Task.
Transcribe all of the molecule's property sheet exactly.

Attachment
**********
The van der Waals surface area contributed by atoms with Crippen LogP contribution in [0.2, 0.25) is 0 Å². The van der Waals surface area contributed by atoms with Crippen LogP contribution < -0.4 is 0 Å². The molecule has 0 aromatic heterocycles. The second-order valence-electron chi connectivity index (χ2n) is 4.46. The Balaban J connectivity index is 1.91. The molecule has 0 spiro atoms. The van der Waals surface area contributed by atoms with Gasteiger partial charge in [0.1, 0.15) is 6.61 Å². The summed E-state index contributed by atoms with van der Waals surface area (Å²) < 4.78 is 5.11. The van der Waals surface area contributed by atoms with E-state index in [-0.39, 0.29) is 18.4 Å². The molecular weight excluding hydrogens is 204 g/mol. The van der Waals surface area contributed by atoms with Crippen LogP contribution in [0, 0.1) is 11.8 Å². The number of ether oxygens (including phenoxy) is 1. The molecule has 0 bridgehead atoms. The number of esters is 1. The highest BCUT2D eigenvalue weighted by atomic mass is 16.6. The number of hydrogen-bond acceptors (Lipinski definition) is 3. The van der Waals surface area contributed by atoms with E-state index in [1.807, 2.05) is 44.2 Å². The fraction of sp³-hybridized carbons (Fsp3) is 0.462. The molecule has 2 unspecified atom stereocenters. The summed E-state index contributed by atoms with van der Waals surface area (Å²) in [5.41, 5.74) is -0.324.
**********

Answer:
The van der Waals surface area contributed by atoms with Crippen LogP contribution in [0.2, 0.25) is 0 Å². The van der Waals surface area contributed by atoms with Crippen LogP contribution < -0.4 is 0 Å². The molecule has 0 aromatic heterocycles. The second-order valence-electron chi connectivity index (χ2n) is 4.46. The Balaban J connectivity index is 1.91. The molecule has 0 spiro atoms. The van der Waals surface area contributed by atoms with Gasteiger partial charge in [0.1, 0.15) is 6.61 Å². The summed E-state index contributed by atoms with van der Waals surface area (Å²) < 4.78 is 5.11. The van der Waals surface area contributed by atoms with E-state index in [-0.39, 0.29) is 18.4 Å². The molecular weight excluding hydrogens is 204 g/mol. The van der Waals surface area contributed by atoms with Crippen LogP contribution in [0, 0.1) is 11.8 Å². The number of ether oxygens (including phenoxy) is 1. The molecule has 0 bridgehead atoms. The number of esters is 1. The highest BCUT2D eigenvalue weighted by atomic mass is 16.6. The number of hydrogen-bond acceptors (Lipinski definition) is 3. The van der Waals surface area contributed by atoms with E-state index in [1.807, 2.05) is 44.2 Å². The fraction of sp³-hybridized carbons (Fsp3) is 0.462. The molecule has 2 unspecified atom stereocenters. The summed E-state index contributed by atoms with van der Waals surface area (Å²) in [5.41, 5.74) is -0.324.